I’m just back from the last ISSA Belgium event organized tonight at Verizon premises. Wade Baker, director of risk intelligence for Verizon and creator, author and primary analyst for Verizonâ€™s DBIR series, presented the analysis, findings and recommendations of the 2011 version of Verizon’s DBIR. If you are an infosec professional, for sure (well I hope ;-)) you know what’s behind this acronym. It means: “Data Breaches Investigations Report“. To resume very briefly, this document explains how sensitive data is stolen, by who and how. Today, most organizations want to have answers on the following questions: “Are we secure?” and “How to prove that we are secure?” (both must be answered with a limited resources and available date).
Wade started his presentation by defining some terms like “uncertainty” and “equivocality“. One of the DBIR goals is to reduce the uncertainty and equivocality. I noted his remark about the answers make by people about what they consider as “greatest threats“? Not all of their answers are threats. Example: a huge database.
Then, Wade explained how the study was conducted. It is based on the VERIS framework (“Verizon Enterprise Risk and Incident Sharing“). VERIS is a set of metrics designed to build a common language to describe security incidents. An incident is “a chain of events” and every event is composed of the following elements:
- An agent: Whose actions affected the asset
- An action: What actions affected the asset
- An asset: Which assets were affected
- An attribute: How the asset was affected
More information about this framework is available here.
The rest of the presentation was a review of all the document with Wade’s comments. What I remembered:
- 750 new breaches in the 2011 edition (total for all y: 1700+) and 4M confirmed compromised records (total: 900+M).
- The report is based on three sources: Verizon, US Secret Services and NHTCU in Holland. The statistics show big differences between US and Europe. One explanation is the US law which forces organizations to disclose the data breaches.
- There is a drop in data loss breaches. No real explanation but maybe a decrease of data prices on the black market.
- The top-3 types of organizations which suffered of data breaches are: hospitality, retail and financial services.
- Top-3 attack types are: hacking, malware and physical.
- The most common malware infection is the injection by the remote attacker. Strange the value of infection by “drive-by download” remains very low.
- Top-3 actions performed by malware: To send data to an external site, to install backdoor and key-loggers and to disable or interfere with security controls.
- They are more and more customized malware (custom created, code modification or simply repacked).
- The top-3 hacking techniques used are: the exploitation of a backdoor or control channel, the usage of default or guessable credentials and bruteforce or dictionary attacks. In this case, the techniques used are directly related to the target! Example: Systems installed in retail organizations are more vulnerable to default password attacks.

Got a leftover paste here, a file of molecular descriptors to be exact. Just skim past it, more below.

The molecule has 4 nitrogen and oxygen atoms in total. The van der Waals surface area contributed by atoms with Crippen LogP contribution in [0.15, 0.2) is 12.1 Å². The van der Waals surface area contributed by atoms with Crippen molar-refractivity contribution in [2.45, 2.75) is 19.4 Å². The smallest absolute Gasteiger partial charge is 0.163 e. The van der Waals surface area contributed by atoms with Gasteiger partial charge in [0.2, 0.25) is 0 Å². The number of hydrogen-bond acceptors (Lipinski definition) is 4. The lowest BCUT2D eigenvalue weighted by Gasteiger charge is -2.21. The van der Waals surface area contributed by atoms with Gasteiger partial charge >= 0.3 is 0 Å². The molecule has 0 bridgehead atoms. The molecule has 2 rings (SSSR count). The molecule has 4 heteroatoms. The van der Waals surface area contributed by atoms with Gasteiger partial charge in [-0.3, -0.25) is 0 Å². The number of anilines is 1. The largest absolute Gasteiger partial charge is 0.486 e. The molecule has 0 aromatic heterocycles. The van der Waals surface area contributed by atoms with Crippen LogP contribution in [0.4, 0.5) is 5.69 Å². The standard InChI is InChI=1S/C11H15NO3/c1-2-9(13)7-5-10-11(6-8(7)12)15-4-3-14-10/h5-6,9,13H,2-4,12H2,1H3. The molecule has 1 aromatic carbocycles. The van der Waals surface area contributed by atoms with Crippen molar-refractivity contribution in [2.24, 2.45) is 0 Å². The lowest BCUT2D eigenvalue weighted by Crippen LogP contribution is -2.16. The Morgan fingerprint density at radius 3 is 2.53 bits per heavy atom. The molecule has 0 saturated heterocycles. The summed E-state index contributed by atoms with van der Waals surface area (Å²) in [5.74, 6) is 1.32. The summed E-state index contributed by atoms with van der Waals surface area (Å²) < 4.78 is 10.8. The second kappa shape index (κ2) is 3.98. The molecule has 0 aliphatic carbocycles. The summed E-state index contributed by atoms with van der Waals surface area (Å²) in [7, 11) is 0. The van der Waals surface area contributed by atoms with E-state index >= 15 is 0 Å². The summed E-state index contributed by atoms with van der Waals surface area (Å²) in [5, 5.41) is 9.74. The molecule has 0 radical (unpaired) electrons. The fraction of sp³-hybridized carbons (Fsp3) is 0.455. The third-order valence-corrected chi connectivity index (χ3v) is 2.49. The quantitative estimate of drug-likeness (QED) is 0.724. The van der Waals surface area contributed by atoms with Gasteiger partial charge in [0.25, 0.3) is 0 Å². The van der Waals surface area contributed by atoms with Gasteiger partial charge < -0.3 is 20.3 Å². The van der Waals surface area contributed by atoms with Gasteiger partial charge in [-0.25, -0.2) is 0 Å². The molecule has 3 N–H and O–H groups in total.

- To conduct attacks, the pathways are preferably: a remote access tool, a backdoor or a web application.
- An interesting remark about the mobile devices: While Verizon acknowledge the growth of mobile computing and the increasing attractiveness of the platform to potential threats. It is not proven that such devices are the source of data breaches!
- Same kind of remarks about the virtual environment. Yes, they are targeted by attackers but not because they are virtual. Just because they process data like a regular server.
- Verizon tried also to categorize how difficult were the attacks: high / moderate / low. In this case, from my point of view, this is an non-objective analyze. Some attacks might be considered as “Low” by skilled-people and as “High” by newbies.
- Finally, how did the victim discovered the breaches: Top-3 is: By a 3rd party fraud detection system, notified by law enforcement and reported by a customer or partner.
About this last point, IDS detected the breach in less than 1% and no incident was detected by a proper log review mechanism. I asked Wave if it was due to a lack of log management process or a badly implemented solution. For him, it’s just because most organization still today do not take care of their logs! Why I’m not surprised?
Some relevant questions were asked by the audience: First, the report does not take into account the value of a stolen record. Example: one credit-card number does not have the same value as a formula stolen from a pharmaceutic company. Second,Â is it due to the VERIS framework which try to categorize all incidents in different classes but lot of percentages given in the presentation did not make a total of 100%. Strange.
The complete report is a huge document of 74 pages which is not easy to read. That was a nice initiative from ISSA to invite Wave to discuss about this topic. It was completely reviewed in two hours. The whole document is not easy to read and compiles lot of numbers organized in tables, bar-graphs and pie-charts. But it contains useful facts that must be understood by your internal organization or customers.
One of the conclusions I liked: “If done consistently, the basic security is enough in most cases“. Most of the incident are still today due to stupid mistakes. Do I need to give the Sony story as a
good bad example?
Small gift, a printed version was available for everybody. The electronic version is available here.